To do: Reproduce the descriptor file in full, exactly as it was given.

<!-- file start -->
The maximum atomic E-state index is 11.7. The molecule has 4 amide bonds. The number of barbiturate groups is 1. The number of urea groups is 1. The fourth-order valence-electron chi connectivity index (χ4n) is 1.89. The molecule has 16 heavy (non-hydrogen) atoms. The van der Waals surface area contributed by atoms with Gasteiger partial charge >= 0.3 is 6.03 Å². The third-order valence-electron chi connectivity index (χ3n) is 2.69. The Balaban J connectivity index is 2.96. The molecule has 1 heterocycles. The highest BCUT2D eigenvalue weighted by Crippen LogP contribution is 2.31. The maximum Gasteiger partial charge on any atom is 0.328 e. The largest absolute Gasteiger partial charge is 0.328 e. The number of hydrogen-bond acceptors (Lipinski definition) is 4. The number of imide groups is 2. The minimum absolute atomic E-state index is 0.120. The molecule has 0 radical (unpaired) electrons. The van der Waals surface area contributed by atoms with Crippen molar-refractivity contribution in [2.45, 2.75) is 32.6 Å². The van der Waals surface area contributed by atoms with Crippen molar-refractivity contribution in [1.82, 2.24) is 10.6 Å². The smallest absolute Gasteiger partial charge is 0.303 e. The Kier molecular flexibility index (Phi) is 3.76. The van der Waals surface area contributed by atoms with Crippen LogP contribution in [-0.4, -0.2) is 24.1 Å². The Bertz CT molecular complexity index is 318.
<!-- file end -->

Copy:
The maximum atomic E-state index is 11.7. The molecule has 4 amide bonds. The number of barbiturate groups is 1. The number of urea groups is 1. The fourth-order valence-electron chi connectivity index (χ4n) is 1.89. The molecule has 16 heavy (non-hydrogen) atoms. The van der Waals surface area contributed by atoms with Gasteiger partial charge >= 0.3 is 6.03 Å². The third-order valence-electron chi connectivity index (χ3n) is 2.69. The Balaban J connectivity index is 2.96. The molecule has 1 heterocycles. The highest BCUT2D eigenvalue weighted by Crippen LogP contribution is 2.31. The maximum Gasteiger partial charge on any atom is 0.328 e. The largest absolute Gasteiger partial charge is 0.328 e. The number of hydrogen-bond acceptors (Lipinski definition) is 4. The number of imide groups is 2. The minimum absolute atomic E-state index is 0.120. The molecule has 0 radical (unpaired) electrons. The van der Waals surface area contributed by atoms with Crippen molar-refractivity contribution in [2.45, 2.75) is 32.6 Å². The van der Waals surface area contributed by atoms with Crippen molar-refractivity contribution in [1.82, 2.24) is 10.6 Å². The smallest absolute Gasteiger partial charge is 0.303 e. The Kier molecular flexibility index (Phi) is 3.76. The van der Waals surface area contributed by atoms with Crippen LogP contribution in [-0.4, -0.2) is 24.1 Å². The Bertz CT molecular complexity index is 318.